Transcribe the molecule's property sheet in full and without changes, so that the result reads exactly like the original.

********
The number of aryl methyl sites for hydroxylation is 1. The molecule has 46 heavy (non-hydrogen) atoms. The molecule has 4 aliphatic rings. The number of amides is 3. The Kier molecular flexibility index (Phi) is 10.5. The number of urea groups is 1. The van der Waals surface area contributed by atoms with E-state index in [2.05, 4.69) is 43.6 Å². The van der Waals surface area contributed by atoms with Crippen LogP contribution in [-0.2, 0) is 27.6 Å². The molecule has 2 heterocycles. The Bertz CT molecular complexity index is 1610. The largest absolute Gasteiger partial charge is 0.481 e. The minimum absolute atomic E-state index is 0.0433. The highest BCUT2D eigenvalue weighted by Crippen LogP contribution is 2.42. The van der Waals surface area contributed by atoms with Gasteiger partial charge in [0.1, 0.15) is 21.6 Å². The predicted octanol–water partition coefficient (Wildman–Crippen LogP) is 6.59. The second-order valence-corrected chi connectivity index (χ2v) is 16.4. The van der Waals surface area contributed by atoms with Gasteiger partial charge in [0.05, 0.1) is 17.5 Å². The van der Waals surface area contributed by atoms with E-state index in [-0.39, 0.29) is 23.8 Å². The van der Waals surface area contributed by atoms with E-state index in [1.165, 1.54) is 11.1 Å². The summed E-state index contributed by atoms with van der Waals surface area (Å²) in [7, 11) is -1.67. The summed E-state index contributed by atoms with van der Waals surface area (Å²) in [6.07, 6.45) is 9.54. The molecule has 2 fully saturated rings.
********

The number of aryl methyl sites for hydroxylation is 1. The molecule has 46 heavy (non-hydrogen) atoms. The molecule has 4 aliphatic rings. The number of amides is 3. The Kier molecular flexibility index (Phi) is 10.5. The number of urea groups is 1. The van der Waals surface area contributed by atoms with E-state index in [2.05, 4.69) is 43.6 Å². The van der Waals surface area contributed by atoms with Crippen LogP contribution in [-0.2, 0) is 27.6 Å². The molecule has 2 heterocycles. The Bertz CT molecular complexity index is 1610. The largest absolute Gasteiger partial charge is 0.481 e. The minimum absolute atomic E-state index is 0.0433. The highest BCUT2D eigenvalue weighted by Crippen LogP contribution is 2.42. The van der Waals surface area contributed by atoms with Gasteiger partial charge in [0.1, 0.15) is 21.6 Å². The predicted octanol–water partition coefficient (Wildman–Crippen LogP) is 6.59. The second-order valence-corrected chi connectivity index (χ2v) is 16.4. The van der Waals surface area contributed by atoms with Gasteiger partial charge in [0.05, 0.1) is 17.5 Å². The van der Waals surface area contributed by atoms with E-state index in [-0.39, 0.29) is 23.8 Å². The van der Waals surface area contributed by atoms with E-state index in [1.165, 1.54) is 11.1 Å². The summed E-state index contributed by atoms with van der Waals surface area (Å²) in [7, 11) is -1.67. The summed E-state index contributed by atoms with van der Waals surface area (Å²) in [6.07, 6.45) is 9.54. The molecule has 2 fully saturated rings.